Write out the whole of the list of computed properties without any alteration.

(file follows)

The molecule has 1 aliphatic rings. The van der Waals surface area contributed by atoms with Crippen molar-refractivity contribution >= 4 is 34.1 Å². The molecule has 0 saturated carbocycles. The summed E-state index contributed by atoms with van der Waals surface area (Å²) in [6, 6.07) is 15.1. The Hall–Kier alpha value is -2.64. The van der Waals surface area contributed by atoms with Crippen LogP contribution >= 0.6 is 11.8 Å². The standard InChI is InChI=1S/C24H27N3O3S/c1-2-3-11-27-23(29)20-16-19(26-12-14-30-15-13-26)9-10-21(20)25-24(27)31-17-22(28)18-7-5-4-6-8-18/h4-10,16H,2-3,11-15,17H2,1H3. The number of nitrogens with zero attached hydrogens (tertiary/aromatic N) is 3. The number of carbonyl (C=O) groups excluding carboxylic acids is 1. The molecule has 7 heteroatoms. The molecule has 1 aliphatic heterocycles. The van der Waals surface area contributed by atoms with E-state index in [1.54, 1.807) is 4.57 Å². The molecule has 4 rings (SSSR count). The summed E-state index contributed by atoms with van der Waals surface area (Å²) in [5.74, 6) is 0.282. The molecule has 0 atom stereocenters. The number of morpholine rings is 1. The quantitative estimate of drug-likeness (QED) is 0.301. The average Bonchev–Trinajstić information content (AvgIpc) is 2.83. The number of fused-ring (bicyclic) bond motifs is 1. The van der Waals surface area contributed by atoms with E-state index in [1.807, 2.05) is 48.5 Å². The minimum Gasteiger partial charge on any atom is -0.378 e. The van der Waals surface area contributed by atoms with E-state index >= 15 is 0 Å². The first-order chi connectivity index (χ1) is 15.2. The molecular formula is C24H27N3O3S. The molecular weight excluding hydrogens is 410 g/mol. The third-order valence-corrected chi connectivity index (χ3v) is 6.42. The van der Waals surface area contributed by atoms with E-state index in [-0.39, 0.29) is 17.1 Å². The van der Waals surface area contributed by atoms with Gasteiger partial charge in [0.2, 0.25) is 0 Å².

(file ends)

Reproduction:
The molecule has 1 aliphatic rings. The van der Waals surface area contributed by atoms with Crippen molar-refractivity contribution >= 4 is 34.1 Å². The molecule has 0 saturated carbocycles. The summed E-state index contributed by atoms with van der Waals surface area (Å²) in [6, 6.07) is 15.1. The Hall–Kier alpha value is -2.64. The van der Waals surface area contributed by atoms with Crippen LogP contribution >= 0.6 is 11.8 Å². The standard InChI is InChI=1S/C24H27N3O3S/c1-2-3-11-27-23(29)20-16-19(26-12-14-30-15-13-26)9-10-21(20)25-24(27)31-17-22(28)18-7-5-4-6-8-18/h4-10,16H,2-3,11-15,17H2,1H3. The number of nitrogens with zero attached hydrogens (tertiary/aromatic N) is 3. The number of carbonyl (C=O) groups excluding carboxylic acids is 1. The molecule has 7 heteroatoms. The molecule has 1 aliphatic heterocycles. The van der Waals surface area contributed by atoms with E-state index in [1.54, 1.807) is 4.57 Å². The molecule has 4 rings (SSSR count). The summed E-state index contributed by atoms with van der Waals surface area (Å²) in [5.74, 6) is 0.282. The molecule has 0 atom stereocenters. The number of morpholine rings is 1. The quantitative estimate of drug-likeness (QED) is 0.301. The average Bonchev–Trinajstić information content (AvgIpc) is 2.83. The number of fused-ring (bicyclic) bond motifs is 1. The van der Waals surface area contributed by atoms with E-state index in [1.807, 2.05) is 48.5 Å². The minimum Gasteiger partial charge on any atom is -0.378 e. The van der Waals surface area contributed by atoms with E-state index >= 15 is 0 Å². The first-order chi connectivity index (χ1) is 15.2. The molecular formula is C24H27N3O3S. The molecular weight excluding hydrogens is 410 g/mol. The third-order valence-corrected chi connectivity index (χ3v) is 6.42. The van der Waals surface area contributed by atoms with E-state index in [-0.39, 0.29) is 17.1 Å². The van der Waals surface area contributed by atoms with Gasteiger partial charge in [0.2, 0.25) is 0 Å².